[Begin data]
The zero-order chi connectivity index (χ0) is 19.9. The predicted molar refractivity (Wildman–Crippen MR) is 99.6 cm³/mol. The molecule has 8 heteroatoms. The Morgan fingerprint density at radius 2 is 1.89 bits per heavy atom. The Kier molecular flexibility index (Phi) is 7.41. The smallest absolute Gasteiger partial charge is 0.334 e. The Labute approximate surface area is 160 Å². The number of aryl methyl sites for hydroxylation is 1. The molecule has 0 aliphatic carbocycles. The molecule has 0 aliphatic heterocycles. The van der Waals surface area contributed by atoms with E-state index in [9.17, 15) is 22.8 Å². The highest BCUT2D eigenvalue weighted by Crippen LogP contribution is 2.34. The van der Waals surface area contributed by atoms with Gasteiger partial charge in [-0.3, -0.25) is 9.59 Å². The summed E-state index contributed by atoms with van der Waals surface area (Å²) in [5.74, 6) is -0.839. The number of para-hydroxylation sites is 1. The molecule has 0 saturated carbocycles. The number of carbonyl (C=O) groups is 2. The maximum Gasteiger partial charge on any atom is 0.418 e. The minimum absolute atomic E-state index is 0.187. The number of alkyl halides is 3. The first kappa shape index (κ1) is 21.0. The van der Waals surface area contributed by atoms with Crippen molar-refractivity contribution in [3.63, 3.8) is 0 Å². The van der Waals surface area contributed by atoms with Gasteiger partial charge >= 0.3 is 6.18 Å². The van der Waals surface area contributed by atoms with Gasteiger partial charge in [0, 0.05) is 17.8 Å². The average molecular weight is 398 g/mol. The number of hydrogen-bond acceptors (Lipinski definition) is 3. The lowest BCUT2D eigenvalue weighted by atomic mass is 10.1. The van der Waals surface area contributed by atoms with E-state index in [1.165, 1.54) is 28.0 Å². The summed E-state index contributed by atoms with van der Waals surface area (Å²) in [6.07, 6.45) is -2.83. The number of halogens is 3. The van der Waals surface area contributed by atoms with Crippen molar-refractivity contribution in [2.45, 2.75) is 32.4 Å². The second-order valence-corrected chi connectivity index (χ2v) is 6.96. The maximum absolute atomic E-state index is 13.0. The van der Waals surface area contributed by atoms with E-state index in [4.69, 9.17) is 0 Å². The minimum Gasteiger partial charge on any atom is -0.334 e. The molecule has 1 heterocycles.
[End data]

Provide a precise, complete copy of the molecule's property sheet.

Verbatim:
The zero-order chi connectivity index (χ0) is 19.9. The predicted molar refractivity (Wildman–Crippen MR) is 99.6 cm³/mol. The molecule has 8 heteroatoms. The Morgan fingerprint density at radius 2 is 1.89 bits per heavy atom. The Kier molecular flexibility index (Phi) is 7.41. The smallest absolute Gasteiger partial charge is 0.334 e. The Labute approximate surface area is 160 Å². The number of aryl methyl sites for hydroxylation is 1. The molecule has 0 aliphatic carbocycles. The molecule has 0 aliphatic heterocycles. The van der Waals surface area contributed by atoms with E-state index in [9.17, 15) is 22.8 Å². The highest BCUT2D eigenvalue weighted by Crippen LogP contribution is 2.34. The van der Waals surface area contributed by atoms with Gasteiger partial charge in [-0.3, -0.25) is 9.59 Å². The summed E-state index contributed by atoms with van der Waals surface area (Å²) in [5.74, 6) is -0.839. The number of para-hydroxylation sites is 1. The molecule has 0 saturated carbocycles. The number of carbonyl (C=O) groups is 2. The maximum Gasteiger partial charge on any atom is 0.418 e. The minimum absolute atomic E-state index is 0.187. The number of alkyl halides is 3. The first kappa shape index (κ1) is 21.0. The van der Waals surface area contributed by atoms with Crippen molar-refractivity contribution in [3.63, 3.8) is 0 Å². The van der Waals surface area contributed by atoms with Gasteiger partial charge >= 0.3 is 6.18 Å². The van der Waals surface area contributed by atoms with Gasteiger partial charge in [0, 0.05) is 17.8 Å². The average molecular weight is 398 g/mol. The number of hydrogen-bond acceptors (Lipinski definition) is 3. The lowest BCUT2D eigenvalue weighted by atomic mass is 10.1. The van der Waals surface area contributed by atoms with E-state index in [1.165, 1.54) is 28.0 Å². The summed E-state index contributed by atoms with van der Waals surface area (Å²) in [6.07, 6.45) is -2.83. The number of halogens is 3. The van der Waals surface area contributed by atoms with Crippen molar-refractivity contribution in [2.45, 2.75) is 32.4 Å². The second-order valence-corrected chi connectivity index (χ2v) is 6.96. The maximum absolute atomic E-state index is 13.0. The van der Waals surface area contributed by atoms with E-state index in [4.69, 9.17) is 0 Å². The minimum Gasteiger partial charge on any atom is -0.334 e. The molecule has 1 heterocycles.